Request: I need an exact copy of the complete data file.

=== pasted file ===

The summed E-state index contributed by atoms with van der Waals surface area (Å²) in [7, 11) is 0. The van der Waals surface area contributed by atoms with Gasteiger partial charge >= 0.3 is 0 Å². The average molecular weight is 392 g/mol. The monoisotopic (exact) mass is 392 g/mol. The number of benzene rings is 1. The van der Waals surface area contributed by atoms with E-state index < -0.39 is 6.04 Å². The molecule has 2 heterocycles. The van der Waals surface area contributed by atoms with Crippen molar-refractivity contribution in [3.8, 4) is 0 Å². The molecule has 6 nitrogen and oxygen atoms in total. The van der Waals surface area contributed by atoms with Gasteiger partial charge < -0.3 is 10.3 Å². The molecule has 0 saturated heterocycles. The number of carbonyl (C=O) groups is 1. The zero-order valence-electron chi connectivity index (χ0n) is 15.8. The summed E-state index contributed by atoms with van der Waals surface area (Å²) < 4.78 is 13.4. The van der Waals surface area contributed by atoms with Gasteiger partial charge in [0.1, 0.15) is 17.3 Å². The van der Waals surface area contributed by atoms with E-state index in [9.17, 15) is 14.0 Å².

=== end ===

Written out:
The summed E-state index contributed by atoms with van der Waals surface area (Å²) in [7, 11) is 0. The van der Waals surface area contributed by atoms with Gasteiger partial charge >= 0.3 is 0 Å². The average molecular weight is 392 g/mol. The monoisotopic (exact) mass is 392 g/mol. The number of benzene rings is 1. The van der Waals surface area contributed by atoms with E-state index < -0.39 is 6.04 Å². The molecule has 2 heterocycles. The van der Waals surface area contributed by atoms with Crippen molar-refractivity contribution in [3.8, 4) is 0 Å². The molecule has 6 nitrogen and oxygen atoms in total. The van der Waals surface area contributed by atoms with Gasteiger partial charge < -0.3 is 10.3 Å². The molecule has 0 saturated heterocycles. The number of carbonyl (C=O) groups is 1. The zero-order valence-electron chi connectivity index (χ0n) is 15.8. The summed E-state index contributed by atoms with van der Waals surface area (Å²) < 4.78 is 13.4. The van der Waals surface area contributed by atoms with Gasteiger partial charge in [0.1, 0.15) is 17.3 Å². The van der Waals surface area contributed by atoms with E-state index in [9.17, 15) is 14.0 Å².